March 9, 2015
In July 1990, Marvelous Market opened and was a nearly instant success. Just nine months later Uptown Bakers opened in Cleveland Park and not too long after that Baker’s Place joined us and began to open stores very quickly. Then Marvelous Market’s first baker left and opened Firehook in Alexandria.
For a moment it appeared that Washington might become a city of neighborhood bakeries and I was really happy about that prospect. But during the next decade expansion gave way to contraction and neighborhood bakeries faded.
Uptown Bakers turned to the wholesale distribution business and Firehook’s founder left his bakery. Baker’s Place was bought by Marvelous Market and by 2005, just a decade later, Marvelous Market had sold off its bakery and neighborhood bakeries had disappeared. Then Marvelous Market itself disappeared.
I was partially responsible for the failure of my own vision. I expanded Marvelous Market far too soon and lost it; and it was taken over by someone who didn’t understand its virtues. But among the reasons small bakeries failed was that major potential wholesale customers, markets and stores, didn’t buy breads from the new bakeries.
Small bakeries must sell their breads to restaurants and stores. Their economics compel it in this city. It shouldn’t be that way. I have written here about small neighborhood bakeries in, say, Paris, that offer breads, desserts, and a sandwich or two and from 7 am until 7 pm have a line in front of their doors.
But that’s France where bread has always been a major source of cheap nutrition. In every American city other than New York and San Francisco, small bakeries have a hard time.
In the U.S. bakery sales are constrained by the absence of a bread tradition, by the easy access to other inexpensive (although not necessarily healthful) foods, by the reputation of grain-based foods as fattening foods, and by the currently fashionable aversion to gluten.
Bakery sales are most of all constrained by the way we buy food for our homes – nearly always in supermarkets.
Washington used to have strong independent food stores but they have mostly died away. People now like one-stop shopping and are reluctant to make special trips to a bakery just to buy a loaf of bread or a brownie. Instead they make the perfectly rational decision to buy breads and pastries where they are shopping for other foods even if they believe those baked goods are not quite as good as those they could buy in independent bakeries.
In 1996 I was traveling monthly to Napa Valley to teach bread baking and I visited the first San Francisco Whole Foods as it opened. I stood in the bakery section looking enviously at the displays of local bakeries – Acme, Semifreddi, and Metropolis Bakeries all of whose breads were available for sale at Whole Foods to the sophisticated bread-eaters of San Francisco.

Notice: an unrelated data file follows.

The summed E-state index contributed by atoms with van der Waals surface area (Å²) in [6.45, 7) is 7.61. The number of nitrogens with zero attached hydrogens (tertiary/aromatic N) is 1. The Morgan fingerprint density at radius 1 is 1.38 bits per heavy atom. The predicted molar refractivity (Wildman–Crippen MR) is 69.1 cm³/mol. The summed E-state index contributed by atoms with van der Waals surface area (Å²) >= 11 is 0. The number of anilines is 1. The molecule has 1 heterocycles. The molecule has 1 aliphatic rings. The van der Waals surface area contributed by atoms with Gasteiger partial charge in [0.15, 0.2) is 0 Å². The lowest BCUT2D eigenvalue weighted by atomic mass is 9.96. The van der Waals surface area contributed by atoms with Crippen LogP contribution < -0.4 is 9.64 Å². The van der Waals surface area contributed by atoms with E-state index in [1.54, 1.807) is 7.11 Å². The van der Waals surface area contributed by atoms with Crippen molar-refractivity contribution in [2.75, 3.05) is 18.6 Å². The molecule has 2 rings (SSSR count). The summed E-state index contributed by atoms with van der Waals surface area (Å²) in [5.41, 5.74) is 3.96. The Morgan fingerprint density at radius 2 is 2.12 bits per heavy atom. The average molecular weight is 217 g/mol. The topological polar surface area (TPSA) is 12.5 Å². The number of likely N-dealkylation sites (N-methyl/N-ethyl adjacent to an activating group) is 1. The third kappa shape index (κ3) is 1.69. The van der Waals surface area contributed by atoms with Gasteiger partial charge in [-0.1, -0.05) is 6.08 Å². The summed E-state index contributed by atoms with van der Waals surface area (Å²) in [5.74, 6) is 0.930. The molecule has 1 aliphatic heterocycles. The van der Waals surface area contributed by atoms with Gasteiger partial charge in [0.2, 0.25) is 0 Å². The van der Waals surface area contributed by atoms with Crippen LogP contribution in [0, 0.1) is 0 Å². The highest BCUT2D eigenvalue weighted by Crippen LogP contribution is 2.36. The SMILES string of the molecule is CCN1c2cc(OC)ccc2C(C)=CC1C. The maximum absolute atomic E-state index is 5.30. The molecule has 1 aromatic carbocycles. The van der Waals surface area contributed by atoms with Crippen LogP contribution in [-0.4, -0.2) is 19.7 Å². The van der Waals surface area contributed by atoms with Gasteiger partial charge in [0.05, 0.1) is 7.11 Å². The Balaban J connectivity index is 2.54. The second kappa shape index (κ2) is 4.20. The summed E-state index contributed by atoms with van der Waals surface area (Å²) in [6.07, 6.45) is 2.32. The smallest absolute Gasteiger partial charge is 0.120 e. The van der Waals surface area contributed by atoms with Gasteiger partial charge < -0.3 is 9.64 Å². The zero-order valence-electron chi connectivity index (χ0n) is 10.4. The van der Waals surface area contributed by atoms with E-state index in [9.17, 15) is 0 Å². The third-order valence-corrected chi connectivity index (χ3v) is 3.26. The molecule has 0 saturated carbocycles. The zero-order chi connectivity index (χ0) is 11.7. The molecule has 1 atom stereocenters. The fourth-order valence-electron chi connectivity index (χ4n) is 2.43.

I was about to open The BreadLine when Whole Foods bought the 22 stores of Fresh Fields and I thought that, as committed to quality as it was, Whole Foods would do what hadn’t been done by the other supermarkets of Washington: I thought it would buy bread from the small bakeries.
But it didn’t. Instead, having inherited in-store bakeries, it continued producing its own bread in each store and didn’t buy the breads of others. And I believed that strategy capped the development of small bakeries here. I have remained always critical of that corporate decision.
I was wholly unprepared, therefore, when Whole Foods wrote to me a month ago to ask if we would like it to begin selling some of our whole grain breads. And it is astonishing to me that we are going to begin doing that – on Thursday at the P Street store.
This means is a greater stability for Bread Furst. But more important it means that more customers will have easier access to the kinds of breads they might like or learn to like: Organic whole grain breads.
If customers do like our breads I hope we’ll begin selling them at other Whole Foods stores. And if that happens we will pretty quickly run out of production capacity. And if that happen other bakers and would-be bakers may see the unfilled opportunity and perhaps a few of them will open other small bakeries in other neighborhoods of Washington from which they too can sell to Whole Foods.
What a contribution to the city that would be!
A fascinating & thoughtful post. I’d love to see your bread in my neighborhood (Rockville) Whole Foods.
That’s good news. There’s no getting away from the fact that in France there’s a tradition of boulangeries; in the US it’s Wonder Bread. Change will be slow.
What a gracious and generous posting.
I hadn’t known that about the SF Whole Foods bringing in outside bakers, which is interesting. If other WFs around the country can find high-quality sources, that could mean a great deal.
Your blogs are calling out to become a book.
Good Evening Mark,
Bravo! Thank you for sharing.
You tenacity in certainly inspiring!
Big hugs Sherry
Sherry Yard was for many years the pastry chef for Spago and all of Wolfgang Puck’s enterprises.
Mark, You are a great businessman. Congratulations on your collaboration with Whole Foods. Thank you for sharing your vision for other small bakeries in the metropolitan area.
All the best from a happy customer,
Susan Caporaso McBride
One person thinks I am a great businessman, high praise since several million people would say otherwise.
Delighted that Whole Foods has seen the light and also pleased that you are thinking differently about ways to bring your wonderful bread to more people.
Mark, I can sum it up in one sentence – Washingtonians are too bourgeois to appreciate good bread.
Ditto for Bethesda where I still miss the Marvelous Market on Bethesda Avenue.
For what it’s worth, your ham and cheese baguette is everything, no matter what you charge for it.